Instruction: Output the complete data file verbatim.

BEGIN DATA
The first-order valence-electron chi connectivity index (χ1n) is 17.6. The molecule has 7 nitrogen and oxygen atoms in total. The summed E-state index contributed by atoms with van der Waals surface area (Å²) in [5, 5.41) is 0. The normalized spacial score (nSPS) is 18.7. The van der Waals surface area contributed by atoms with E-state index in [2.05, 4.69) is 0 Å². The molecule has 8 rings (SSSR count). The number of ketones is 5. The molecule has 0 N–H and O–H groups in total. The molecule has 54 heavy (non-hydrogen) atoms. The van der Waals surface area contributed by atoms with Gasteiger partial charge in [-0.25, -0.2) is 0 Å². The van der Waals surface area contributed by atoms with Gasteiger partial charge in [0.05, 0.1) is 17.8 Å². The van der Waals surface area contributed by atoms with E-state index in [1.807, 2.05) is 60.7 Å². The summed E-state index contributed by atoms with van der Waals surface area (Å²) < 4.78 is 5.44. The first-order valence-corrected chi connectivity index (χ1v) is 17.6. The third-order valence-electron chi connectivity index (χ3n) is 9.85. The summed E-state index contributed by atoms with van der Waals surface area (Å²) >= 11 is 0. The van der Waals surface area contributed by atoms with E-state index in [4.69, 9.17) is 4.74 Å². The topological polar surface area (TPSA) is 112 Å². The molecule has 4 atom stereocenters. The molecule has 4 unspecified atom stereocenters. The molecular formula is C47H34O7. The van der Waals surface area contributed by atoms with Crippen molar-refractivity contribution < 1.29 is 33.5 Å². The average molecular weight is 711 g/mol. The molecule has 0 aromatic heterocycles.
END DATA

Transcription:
The first-order valence-electron chi connectivity index (χ1n) is 17.6. The molecule has 7 nitrogen and oxygen atoms in total. The summed E-state index contributed by atoms with van der Waals surface area (Å²) in [5, 5.41) is 0. The normalized spacial score (nSPS) is 18.7. The van der Waals surface area contributed by atoms with E-state index in [2.05, 4.69) is 0 Å². The molecule has 8 rings (SSSR count). The number of ketones is 5. The molecule has 0 N–H and O–H groups in total. The molecule has 54 heavy (non-hydrogen) atoms. The van der Waals surface area contributed by atoms with Gasteiger partial charge in [-0.25, -0.2) is 0 Å². The van der Waals surface area contributed by atoms with Gasteiger partial charge in [0.05, 0.1) is 17.8 Å². The van der Waals surface area contributed by atoms with E-state index in [1.807, 2.05) is 60.7 Å². The summed E-state index contributed by atoms with van der Waals surface area (Å²) < 4.78 is 5.44. The first-order valence-corrected chi connectivity index (χ1v) is 17.6. The third-order valence-electron chi connectivity index (χ3n) is 9.85. The summed E-state index contributed by atoms with van der Waals surface area (Å²) >= 11 is 0. The van der Waals surface area contributed by atoms with E-state index in [4.69, 9.17) is 4.74 Å². The topological polar surface area (TPSA) is 112 Å². The molecule has 4 atom stereocenters. The molecule has 4 unspecified atom stereocenters. The molecular formula is C47H34O7. The van der Waals surface area contributed by atoms with Crippen molar-refractivity contribution < 1.29 is 33.5 Å². The average molecular weight is 711 g/mol. The molecule has 0 aromatic heterocycles.